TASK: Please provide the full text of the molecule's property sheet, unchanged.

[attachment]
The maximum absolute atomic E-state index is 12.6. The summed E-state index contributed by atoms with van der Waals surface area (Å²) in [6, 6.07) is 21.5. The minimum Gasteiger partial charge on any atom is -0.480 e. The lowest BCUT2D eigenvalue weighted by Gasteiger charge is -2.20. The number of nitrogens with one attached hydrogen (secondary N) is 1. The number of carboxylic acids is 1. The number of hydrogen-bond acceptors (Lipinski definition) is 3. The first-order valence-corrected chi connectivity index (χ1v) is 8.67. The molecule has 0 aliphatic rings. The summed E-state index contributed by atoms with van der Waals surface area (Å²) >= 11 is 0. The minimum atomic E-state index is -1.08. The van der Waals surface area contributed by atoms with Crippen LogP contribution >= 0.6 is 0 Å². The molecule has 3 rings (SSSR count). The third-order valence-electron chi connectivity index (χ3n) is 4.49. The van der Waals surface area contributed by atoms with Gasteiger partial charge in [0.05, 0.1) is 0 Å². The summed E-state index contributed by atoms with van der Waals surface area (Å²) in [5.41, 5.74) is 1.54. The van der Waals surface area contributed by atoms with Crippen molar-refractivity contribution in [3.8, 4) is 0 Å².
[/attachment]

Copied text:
The maximum absolute atomic E-state index is 12.6. The summed E-state index contributed by atoms with van der Waals surface area (Å²) in [6, 6.07) is 21.5. The minimum Gasteiger partial charge on any atom is -0.480 e. The lowest BCUT2D eigenvalue weighted by Gasteiger charge is -2.20. The number of nitrogens with one attached hydrogen (secondary N) is 1. The number of carboxylic acids is 1. The number of hydrogen-bond acceptors (Lipinski definition) is 3. The first-order valence-corrected chi connectivity index (χ1v) is 8.67. The molecule has 0 aliphatic rings. The summed E-state index contributed by atoms with van der Waals surface area (Å²) >= 11 is 0. The minimum atomic E-state index is -1.08. The van der Waals surface area contributed by atoms with Crippen LogP contribution >= 0.6 is 0 Å². The molecule has 3 rings (SSSR count). The third-order valence-electron chi connectivity index (χ3n) is 4.49. The van der Waals surface area contributed by atoms with Gasteiger partial charge in [0.05, 0.1) is 0 Å². The summed E-state index contributed by atoms with van der Waals surface area (Å²) in [5.41, 5.74) is 1.54. The van der Waals surface area contributed by atoms with Crippen molar-refractivity contribution in [3.8, 4) is 0 Å².